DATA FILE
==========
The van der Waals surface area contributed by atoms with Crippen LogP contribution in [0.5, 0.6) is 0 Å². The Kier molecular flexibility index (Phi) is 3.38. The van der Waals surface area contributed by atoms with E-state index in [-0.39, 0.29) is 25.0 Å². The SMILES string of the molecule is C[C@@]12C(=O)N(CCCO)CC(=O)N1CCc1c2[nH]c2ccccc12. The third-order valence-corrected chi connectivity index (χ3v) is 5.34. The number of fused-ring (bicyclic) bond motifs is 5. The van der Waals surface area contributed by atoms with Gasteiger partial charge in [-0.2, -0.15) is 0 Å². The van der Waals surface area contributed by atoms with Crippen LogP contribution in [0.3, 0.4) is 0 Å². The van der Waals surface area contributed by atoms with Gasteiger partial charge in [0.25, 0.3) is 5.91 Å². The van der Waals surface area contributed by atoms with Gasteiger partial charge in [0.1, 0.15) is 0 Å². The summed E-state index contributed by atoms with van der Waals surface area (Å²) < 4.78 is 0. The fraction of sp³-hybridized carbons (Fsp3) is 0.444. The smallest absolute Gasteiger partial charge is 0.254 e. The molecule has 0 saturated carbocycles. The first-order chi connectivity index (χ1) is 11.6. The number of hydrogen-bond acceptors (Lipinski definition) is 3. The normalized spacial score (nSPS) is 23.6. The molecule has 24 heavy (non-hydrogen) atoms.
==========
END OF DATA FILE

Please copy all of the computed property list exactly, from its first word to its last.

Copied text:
The van der Waals surface area contributed by atoms with Crippen LogP contribution in [0.5, 0.6) is 0 Å². The Kier molecular flexibility index (Phi) is 3.38. The van der Waals surface area contributed by atoms with E-state index in [-0.39, 0.29) is 25.0 Å². The SMILES string of the molecule is C[C@@]12C(=O)N(CCCO)CC(=O)N1CCc1c2[nH]c2ccccc12. The third-order valence-corrected chi connectivity index (χ3v) is 5.34. The number of fused-ring (bicyclic) bond motifs is 5. The van der Waals surface area contributed by atoms with Gasteiger partial charge in [-0.2, -0.15) is 0 Å². The van der Waals surface area contributed by atoms with Crippen LogP contribution in [0.3, 0.4) is 0 Å². The van der Waals surface area contributed by atoms with Gasteiger partial charge in [0.25, 0.3) is 5.91 Å². The van der Waals surface area contributed by atoms with Gasteiger partial charge in [0.1, 0.15) is 0 Å². The summed E-state index contributed by atoms with van der Waals surface area (Å²) < 4.78 is 0. The fraction of sp³-hybridized carbons (Fsp3) is 0.444. The smallest absolute Gasteiger partial charge is 0.254 e. The molecule has 0 saturated carbocycles. The first-order chi connectivity index (χ1) is 11.6. The number of hydrogen-bond acceptors (Lipinski definition) is 3. The normalized spacial score (nSPS) is 23.6. The molecule has 24 heavy (non-hydrogen) atoms.